A turkey egg! Yes! It is large and speckled. “We’ll have a nice fat turkey for Thanksgiving,” the old woman promises her cat, but I am on to her game.
Reading from the book in her lap, the name of which I don’t catch, the librarian puts felt pictures up on a black felt board beside her by way of illustration. Up goes a picture of a cracked eggshell and an adorable turk-chick. Next we see a youthful turkey eating healthful vegetables. Then comes a large, fine, fat roaster nibbling seeds. “You sit down at the table,” the old woman tells the cat in the penultimate picture, “and I’ll bring in the turkey.”
The suspense! The pathos! Will they eat their friend? The children do not see it coming.
“I told you we’d have a nice, fat turkey for Thanksgiving!” the librarian reads triumphantly, and sticks to the felt board a picture of the cat, the turkey, and the old woman tucking companionably and non-lethally into cornbread and cranberry sauce. The end.
The librarian beams around at the stupefied children. “That’s my favorite kind of Thanksgiving story,” she tells them. “The kind where the turkey doesn’t get eaten.”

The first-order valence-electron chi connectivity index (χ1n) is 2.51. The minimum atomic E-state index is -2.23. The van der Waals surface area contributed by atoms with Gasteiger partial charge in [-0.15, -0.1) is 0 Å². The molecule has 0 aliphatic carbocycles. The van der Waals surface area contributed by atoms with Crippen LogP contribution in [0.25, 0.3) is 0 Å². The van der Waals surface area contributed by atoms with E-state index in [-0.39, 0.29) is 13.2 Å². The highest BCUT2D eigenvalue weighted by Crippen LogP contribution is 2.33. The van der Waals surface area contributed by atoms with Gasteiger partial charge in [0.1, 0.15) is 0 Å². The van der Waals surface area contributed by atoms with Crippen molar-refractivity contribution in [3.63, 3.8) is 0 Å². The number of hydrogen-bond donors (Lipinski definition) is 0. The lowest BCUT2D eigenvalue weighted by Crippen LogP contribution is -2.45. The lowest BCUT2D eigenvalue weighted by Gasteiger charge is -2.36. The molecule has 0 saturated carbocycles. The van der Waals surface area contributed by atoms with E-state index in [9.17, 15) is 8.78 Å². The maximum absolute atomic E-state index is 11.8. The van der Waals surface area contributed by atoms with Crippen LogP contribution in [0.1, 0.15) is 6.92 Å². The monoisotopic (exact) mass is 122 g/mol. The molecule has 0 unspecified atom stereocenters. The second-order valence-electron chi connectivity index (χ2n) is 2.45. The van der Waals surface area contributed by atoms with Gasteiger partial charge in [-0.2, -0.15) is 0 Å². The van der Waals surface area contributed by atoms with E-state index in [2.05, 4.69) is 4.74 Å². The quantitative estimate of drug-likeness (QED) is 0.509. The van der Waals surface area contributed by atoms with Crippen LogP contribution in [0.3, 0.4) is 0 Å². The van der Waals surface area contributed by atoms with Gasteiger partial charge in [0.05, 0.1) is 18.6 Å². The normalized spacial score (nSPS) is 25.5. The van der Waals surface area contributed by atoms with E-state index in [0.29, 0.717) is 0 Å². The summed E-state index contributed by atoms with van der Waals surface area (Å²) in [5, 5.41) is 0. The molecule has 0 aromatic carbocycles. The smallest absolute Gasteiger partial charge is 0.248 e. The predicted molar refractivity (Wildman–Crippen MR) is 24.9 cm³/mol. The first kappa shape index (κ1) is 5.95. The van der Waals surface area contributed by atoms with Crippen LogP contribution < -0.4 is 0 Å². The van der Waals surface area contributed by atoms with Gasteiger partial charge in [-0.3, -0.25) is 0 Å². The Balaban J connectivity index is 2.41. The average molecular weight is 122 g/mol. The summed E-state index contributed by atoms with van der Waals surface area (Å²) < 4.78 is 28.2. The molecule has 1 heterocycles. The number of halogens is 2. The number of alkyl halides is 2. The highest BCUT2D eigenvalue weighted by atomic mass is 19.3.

“My favorite kind of Thanksgiving story,” the well-informed boy says suddenly, “is the kind where the turkey does get eaten.” I smile at him and feel a pang: He is so young, he’s just voicing his opinion.
“Ha-ha,” says the vego-librarian. She can afford to laugh. In the course of one morning, she has skillfully indoctrinated 30 children in her cunning
scheme to anthropomorphize the traditional Thanksgiving centerpiece fowl. What is one puny objector?
“Thank you! Goodbye!” the children repeat dutifully, as we zip them back into their jackets and shuffle down the stairs towards the mercifully cool late November air outside.
“That was unbelievable,” I remark to a fellow mother.
“I know,” she whispers, as if we are still under the eye of the jovial reeducator. “How many of these kids are going to want to eat their turkey after this?”